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Inferential Practices in Social Interaction: A Conversation-Analytic Account

Arnulf Deppermann
Published Online: 2018-05-24 | DOI: https://doi.org/10.1515/opli-2018-0003


This paper argues that conversation analysis has largely neglected the fact that meaning in interaction relies on inferences to a high degree. Participants treat each other as cognitive agents, who imply and infer meanings, which are often consequential for interactional progression. Based on the study of audio- and video-recordings from German talk-in-interaction, the paper argues that inferences matter to social interaction in at least three ways. They can be explicitly formulated; they can be (conventionally) indexed, but not formulated; or they may be neither indexed nor formulated yet would be needed for the correct understanding of a turn. The last variety of inferences usually remain tacit, but are needed for smooth interactional progression. Inferences in this case become an observable discursive phenomenon if misunderstandings are treated by the explication of correct (accepted) and wrong (unaccepted) inferences. The understanding of referential terms, analepsis, and ellipsis regularly rely on inferences. Formulations, third-position repairs, and fourth-position explications of erroneous inferences are practices of explicating inferences. There are conventional linguistic means like discourse markers, connectives, and response particles that index specific kinds of inferences. These practices belong to a larger class of inferential practices, which play an important role for indexing and accomplishing intersubjectivity in talk in interaction.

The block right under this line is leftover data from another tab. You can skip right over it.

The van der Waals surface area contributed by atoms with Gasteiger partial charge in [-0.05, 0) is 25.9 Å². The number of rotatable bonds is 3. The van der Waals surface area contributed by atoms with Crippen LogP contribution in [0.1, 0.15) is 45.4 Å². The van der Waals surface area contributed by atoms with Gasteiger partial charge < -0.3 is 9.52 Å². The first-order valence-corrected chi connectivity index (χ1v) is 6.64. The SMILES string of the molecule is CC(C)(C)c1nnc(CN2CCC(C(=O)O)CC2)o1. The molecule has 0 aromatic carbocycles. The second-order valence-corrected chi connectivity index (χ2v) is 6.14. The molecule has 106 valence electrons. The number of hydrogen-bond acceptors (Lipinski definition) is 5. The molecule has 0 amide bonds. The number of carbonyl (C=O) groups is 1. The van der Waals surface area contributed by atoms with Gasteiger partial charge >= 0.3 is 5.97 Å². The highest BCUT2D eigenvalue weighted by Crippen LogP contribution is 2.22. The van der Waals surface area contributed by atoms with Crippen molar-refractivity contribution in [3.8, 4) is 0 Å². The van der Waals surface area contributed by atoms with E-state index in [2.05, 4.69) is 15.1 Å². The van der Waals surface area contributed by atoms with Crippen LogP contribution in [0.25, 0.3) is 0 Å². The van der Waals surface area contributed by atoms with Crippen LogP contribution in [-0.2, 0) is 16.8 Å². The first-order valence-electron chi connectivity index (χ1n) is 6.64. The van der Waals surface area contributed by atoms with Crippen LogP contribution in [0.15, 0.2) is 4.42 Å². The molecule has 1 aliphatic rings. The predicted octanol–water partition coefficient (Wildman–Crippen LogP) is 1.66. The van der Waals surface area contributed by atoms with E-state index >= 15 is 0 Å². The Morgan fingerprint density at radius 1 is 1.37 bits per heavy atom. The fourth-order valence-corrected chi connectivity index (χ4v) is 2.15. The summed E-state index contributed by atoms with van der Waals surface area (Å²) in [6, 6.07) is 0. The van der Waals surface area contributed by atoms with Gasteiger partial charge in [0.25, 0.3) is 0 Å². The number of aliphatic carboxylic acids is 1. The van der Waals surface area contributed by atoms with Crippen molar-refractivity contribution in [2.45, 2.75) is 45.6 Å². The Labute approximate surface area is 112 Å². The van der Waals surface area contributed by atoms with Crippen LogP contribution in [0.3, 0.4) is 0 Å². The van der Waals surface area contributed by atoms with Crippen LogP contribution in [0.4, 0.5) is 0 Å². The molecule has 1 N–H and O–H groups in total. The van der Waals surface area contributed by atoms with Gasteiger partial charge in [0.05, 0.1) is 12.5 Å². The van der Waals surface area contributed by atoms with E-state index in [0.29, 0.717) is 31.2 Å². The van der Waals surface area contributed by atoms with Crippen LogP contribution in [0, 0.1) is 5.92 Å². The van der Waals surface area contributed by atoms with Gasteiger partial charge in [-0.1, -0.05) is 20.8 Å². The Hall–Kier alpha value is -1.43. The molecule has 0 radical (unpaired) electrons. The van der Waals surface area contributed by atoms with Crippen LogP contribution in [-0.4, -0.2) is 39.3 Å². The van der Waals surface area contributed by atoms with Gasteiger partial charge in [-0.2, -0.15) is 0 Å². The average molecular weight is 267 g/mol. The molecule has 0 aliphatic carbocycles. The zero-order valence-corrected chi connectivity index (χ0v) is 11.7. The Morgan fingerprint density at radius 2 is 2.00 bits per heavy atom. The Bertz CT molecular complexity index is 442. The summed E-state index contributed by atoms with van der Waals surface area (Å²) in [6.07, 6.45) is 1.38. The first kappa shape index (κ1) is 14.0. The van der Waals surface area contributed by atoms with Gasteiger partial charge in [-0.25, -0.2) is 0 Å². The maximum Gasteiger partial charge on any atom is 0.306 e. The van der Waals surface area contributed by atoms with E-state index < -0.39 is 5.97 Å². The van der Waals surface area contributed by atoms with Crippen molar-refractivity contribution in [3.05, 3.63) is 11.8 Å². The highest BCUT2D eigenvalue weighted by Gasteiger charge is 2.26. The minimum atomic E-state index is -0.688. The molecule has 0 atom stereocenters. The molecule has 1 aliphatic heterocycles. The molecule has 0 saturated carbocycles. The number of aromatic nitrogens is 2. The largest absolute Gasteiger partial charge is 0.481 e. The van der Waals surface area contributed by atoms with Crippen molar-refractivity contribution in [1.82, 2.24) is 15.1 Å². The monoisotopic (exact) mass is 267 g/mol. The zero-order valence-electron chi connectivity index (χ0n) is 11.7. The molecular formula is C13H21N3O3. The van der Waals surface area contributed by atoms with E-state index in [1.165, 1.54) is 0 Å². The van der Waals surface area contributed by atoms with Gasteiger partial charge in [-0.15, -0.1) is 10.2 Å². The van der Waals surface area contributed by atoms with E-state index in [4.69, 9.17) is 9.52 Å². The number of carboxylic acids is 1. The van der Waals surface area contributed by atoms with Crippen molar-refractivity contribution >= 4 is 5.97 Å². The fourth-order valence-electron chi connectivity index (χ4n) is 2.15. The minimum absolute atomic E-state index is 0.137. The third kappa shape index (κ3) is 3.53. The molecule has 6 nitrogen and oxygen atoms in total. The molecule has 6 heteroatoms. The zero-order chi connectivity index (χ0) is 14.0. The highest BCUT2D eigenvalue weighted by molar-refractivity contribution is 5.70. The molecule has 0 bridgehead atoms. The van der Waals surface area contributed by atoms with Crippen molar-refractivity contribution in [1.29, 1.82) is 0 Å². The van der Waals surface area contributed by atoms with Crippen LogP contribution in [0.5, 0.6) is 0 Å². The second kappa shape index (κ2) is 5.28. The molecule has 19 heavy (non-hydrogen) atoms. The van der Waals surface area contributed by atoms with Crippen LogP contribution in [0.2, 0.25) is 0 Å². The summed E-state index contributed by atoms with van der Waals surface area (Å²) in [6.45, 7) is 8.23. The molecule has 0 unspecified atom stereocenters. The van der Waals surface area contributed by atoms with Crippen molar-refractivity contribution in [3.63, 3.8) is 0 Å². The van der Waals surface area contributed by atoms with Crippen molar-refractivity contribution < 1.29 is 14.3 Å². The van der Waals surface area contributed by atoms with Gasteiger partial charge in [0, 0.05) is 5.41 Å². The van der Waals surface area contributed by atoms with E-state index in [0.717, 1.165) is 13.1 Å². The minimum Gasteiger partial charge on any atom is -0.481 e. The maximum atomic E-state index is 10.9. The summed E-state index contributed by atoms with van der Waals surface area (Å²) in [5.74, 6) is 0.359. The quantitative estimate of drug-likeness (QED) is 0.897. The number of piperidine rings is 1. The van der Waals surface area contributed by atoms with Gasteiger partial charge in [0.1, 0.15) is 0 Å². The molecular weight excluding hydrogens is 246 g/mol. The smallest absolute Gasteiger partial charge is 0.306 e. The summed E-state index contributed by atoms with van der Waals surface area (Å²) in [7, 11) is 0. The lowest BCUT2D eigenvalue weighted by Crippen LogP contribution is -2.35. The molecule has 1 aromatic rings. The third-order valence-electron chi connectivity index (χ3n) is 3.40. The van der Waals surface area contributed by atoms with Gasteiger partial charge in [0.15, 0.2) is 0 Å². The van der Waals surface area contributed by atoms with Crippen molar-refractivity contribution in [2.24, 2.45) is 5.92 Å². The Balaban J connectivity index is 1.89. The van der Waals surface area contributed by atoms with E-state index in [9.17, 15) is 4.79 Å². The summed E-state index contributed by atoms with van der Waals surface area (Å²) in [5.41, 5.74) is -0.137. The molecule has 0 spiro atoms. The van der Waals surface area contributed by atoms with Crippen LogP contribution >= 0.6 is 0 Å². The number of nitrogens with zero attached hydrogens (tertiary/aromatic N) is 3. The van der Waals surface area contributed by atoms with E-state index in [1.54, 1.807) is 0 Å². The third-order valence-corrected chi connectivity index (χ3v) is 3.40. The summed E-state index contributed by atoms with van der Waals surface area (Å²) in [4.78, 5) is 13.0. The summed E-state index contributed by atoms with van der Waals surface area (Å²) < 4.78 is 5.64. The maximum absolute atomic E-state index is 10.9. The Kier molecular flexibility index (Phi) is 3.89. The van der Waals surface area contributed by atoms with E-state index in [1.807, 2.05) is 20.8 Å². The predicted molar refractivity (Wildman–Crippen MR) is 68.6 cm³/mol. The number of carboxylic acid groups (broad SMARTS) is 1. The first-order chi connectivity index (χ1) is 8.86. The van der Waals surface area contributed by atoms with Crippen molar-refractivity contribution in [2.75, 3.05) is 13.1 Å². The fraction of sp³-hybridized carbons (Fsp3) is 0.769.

Keywords: conversation analysis; inference; third-position repair; ellipsis; analepsis


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About the article

Received: 2017-10-24

Accepted: 2018-03-06

Published Online: 2018-05-24

Citation Information: Open Linguistics, Volume 4, Issue 1, Pages 35–55, ISSN (Online) 2300-9969, DOI: https://doi.org/10.1515/opli-2018-0003.

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© 2018 Arnulf Deppermann, published by De Gruyter. This work is licensed under the Creative Commons Attribution-NonCommercial-NoDerivatives 4.0 License. BY-NC-ND 4.0

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